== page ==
Health insurance in Tennessee denies 1 in 4 applicants

Tennessee Health Insurance

Tennessee Health InsuranceInsurers in the state are declining applications at a rate of 25 percent, according to recent data.

Though there remains nearly a full year before the true health insurance impact of the healthcare reforms goes into effect, a coverage issue has developed in Tennessee, which is affecting one in every four applicants for coverage in the state.

Within Tennessee, there is a rate of applications denied by insurers of 25 percent.

Recent data from the coverage research firm Health Pocket, has identified this trend by health insurance companies to deny applications in the state. This is three percent higher than the national rate, which is currently estimated to be 22 percent. That said, the states bordering Tennessee are considerably higher.

There have been many theories presented about why this health insurance issue has arisen.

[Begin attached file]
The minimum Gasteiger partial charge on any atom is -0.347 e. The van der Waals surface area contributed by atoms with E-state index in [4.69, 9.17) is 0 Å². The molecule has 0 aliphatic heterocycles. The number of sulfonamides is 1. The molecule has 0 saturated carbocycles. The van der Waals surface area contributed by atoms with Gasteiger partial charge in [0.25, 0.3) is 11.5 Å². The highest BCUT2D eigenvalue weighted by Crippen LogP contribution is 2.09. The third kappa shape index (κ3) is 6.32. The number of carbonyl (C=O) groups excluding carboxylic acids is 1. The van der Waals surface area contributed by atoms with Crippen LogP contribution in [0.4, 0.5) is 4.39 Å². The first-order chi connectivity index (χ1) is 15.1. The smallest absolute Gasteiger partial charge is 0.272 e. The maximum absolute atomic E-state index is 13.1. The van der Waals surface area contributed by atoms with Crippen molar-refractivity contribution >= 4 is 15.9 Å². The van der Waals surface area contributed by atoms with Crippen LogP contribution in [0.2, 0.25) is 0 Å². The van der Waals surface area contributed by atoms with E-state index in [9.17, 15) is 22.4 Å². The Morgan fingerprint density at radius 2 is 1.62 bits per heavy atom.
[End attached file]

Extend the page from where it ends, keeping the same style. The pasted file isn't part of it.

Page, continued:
In Arkansas, the declination rate was recorded to be 35 percent, whereas the residents of Alabama face a staggering rate of being declined by health insurance companies, at 40 percent. Those states are among the top highest in the country for insurers to deny medical coverage to applicants.

According to the Health Pocket head of research and data, Kev Coleman, in a press release, “Clearly, there is great variability across states and within states in terms of how frequently an insurer rejects a health insurance application, but nationally it seems to be occurring more frequently than industry analysts had assumed.”

It isn’t yet known whether this trend will continue to increase this year, but there is a concern that insurers may try to increase their rates in order to attempt to compensate for the impact that they feel the healthcare reforms may have on their business.

That said, Coleman did express concern about the trend in the health insurance marketplace for refusing customers. He stated a common speculation about this behavior at the moment, claiming that they may be attempting to improve their risk pool as well as their profitability before 2014’s changes go into effect. At that time, they will be no longer permitted to reject an applicant based on pre-existing medical conditions or current health status.

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